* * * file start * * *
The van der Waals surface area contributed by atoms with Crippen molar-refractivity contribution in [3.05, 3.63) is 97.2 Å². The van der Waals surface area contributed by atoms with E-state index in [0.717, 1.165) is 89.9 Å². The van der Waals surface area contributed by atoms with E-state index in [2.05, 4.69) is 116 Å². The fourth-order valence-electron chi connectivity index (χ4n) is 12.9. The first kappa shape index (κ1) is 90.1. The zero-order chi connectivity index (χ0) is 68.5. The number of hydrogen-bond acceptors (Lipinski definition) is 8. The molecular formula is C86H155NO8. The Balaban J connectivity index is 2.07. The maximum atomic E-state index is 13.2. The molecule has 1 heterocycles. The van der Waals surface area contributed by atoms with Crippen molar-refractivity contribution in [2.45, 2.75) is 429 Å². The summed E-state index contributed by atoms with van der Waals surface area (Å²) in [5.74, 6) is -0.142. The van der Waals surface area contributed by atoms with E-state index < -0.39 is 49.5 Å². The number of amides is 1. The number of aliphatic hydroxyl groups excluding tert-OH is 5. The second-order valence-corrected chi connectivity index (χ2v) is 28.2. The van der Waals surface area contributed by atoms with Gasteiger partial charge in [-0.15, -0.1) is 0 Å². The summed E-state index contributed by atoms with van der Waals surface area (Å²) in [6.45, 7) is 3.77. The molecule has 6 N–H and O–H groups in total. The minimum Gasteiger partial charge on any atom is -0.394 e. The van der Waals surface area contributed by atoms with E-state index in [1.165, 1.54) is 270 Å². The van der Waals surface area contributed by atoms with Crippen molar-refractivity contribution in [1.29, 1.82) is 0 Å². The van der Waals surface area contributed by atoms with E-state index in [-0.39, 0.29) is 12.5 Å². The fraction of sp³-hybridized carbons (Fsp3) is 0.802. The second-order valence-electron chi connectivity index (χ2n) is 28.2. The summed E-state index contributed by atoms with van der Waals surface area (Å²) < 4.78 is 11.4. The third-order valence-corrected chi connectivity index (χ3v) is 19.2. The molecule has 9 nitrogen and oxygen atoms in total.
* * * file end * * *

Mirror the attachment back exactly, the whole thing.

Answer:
The van der Waals surface area contributed by atoms with Crippen molar-refractivity contribution in [3.05, 3.63) is 97.2 Å². The van der Waals surface area contributed by atoms with E-state index in [0.717, 1.165) is 89.9 Å². The van der Waals surface area contributed by atoms with E-state index in [2.05, 4.69) is 116 Å². The fourth-order valence-electron chi connectivity index (χ4n) is 12.9. The first kappa shape index (κ1) is 90.1. The zero-order chi connectivity index (χ0) is 68.5. The number of hydrogen-bond acceptors (Lipinski definition) is 8. The molecular formula is C86H155NO8. The Balaban J connectivity index is 2.07. The maximum atomic E-state index is 13.2. The molecule has 1 heterocycles. The van der Waals surface area contributed by atoms with Crippen molar-refractivity contribution in [2.45, 2.75) is 429 Å². The summed E-state index contributed by atoms with van der Waals surface area (Å²) in [5.74, 6) is -0.142. The van der Waals surface area contributed by atoms with E-state index < -0.39 is 49.5 Å². The number of amides is 1. The number of aliphatic hydroxyl groups excluding tert-OH is 5. The second-order valence-corrected chi connectivity index (χ2v) is 28.2. The van der Waals surface area contributed by atoms with Gasteiger partial charge in [-0.15, -0.1) is 0 Å². The summed E-state index contributed by atoms with van der Waals surface area (Å²) in [6.45, 7) is 3.77. The molecule has 6 N–H and O–H groups in total. The minimum Gasteiger partial charge on any atom is -0.394 e. The van der Waals surface area contributed by atoms with E-state index in [1.165, 1.54) is 270 Å². The van der Waals surface area contributed by atoms with Crippen molar-refractivity contribution in [1.29, 1.82) is 0 Å². The van der Waals surface area contributed by atoms with E-state index in [-0.39, 0.29) is 12.5 Å². The fraction of sp³-hybridized carbons (Fsp3) is 0.802. The second-order valence-electron chi connectivity index (χ2n) is 28.2. The summed E-state index contributed by atoms with van der Waals surface area (Å²) < 4.78 is 11.4. The third-order valence-corrected chi connectivity index (χ3v) is 19.2. The molecule has 9 nitrogen and oxygen atoms in total.